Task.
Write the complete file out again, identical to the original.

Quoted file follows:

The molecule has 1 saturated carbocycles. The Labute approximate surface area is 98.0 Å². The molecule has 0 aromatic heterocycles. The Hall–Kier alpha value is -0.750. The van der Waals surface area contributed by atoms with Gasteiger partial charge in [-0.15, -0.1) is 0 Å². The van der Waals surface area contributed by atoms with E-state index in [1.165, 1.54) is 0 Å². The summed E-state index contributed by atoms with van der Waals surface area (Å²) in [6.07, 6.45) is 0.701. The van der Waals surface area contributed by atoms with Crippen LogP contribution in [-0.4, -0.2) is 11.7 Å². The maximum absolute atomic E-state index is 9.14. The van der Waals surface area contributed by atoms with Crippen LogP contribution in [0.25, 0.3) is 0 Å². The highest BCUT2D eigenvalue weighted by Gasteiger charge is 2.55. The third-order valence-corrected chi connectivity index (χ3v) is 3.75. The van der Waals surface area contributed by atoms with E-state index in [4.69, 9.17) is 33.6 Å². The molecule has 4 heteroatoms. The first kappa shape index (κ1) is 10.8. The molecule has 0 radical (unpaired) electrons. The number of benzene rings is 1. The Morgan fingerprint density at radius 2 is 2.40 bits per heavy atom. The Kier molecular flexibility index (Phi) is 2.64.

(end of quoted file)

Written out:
The molecule has 1 saturated carbocycles. The Labute approximate surface area is 98.0 Å². The molecule has 0 aromatic heterocycles. The Hall–Kier alpha value is -0.750. The van der Waals surface area contributed by atoms with Gasteiger partial charge in [-0.15, -0.1) is 0 Å². The van der Waals surface area contributed by atoms with E-state index in [1.165, 1.54) is 0 Å². The summed E-state index contributed by atoms with van der Waals surface area (Å²) in [6.07, 6.45) is 0.701. The van der Waals surface area contributed by atoms with Crippen LogP contribution in [-0.4, -0.2) is 11.7 Å². The maximum absolute atomic E-state index is 9.14. The van der Waals surface area contributed by atoms with Crippen LogP contribution in [0.25, 0.3) is 0 Å². The highest BCUT2D eigenvalue weighted by Gasteiger charge is 2.55. The third-order valence-corrected chi connectivity index (χ3v) is 3.75. The van der Waals surface area contributed by atoms with E-state index in [4.69, 9.17) is 33.6 Å². The molecule has 4 heteroatoms. The first kappa shape index (κ1) is 10.8. The molecule has 0 radical (unpaired) electrons. The number of benzene rings is 1. The Morgan fingerprint density at radius 2 is 2.40 bits per heavy atom. The Kier molecular flexibility index (Phi) is 2.64.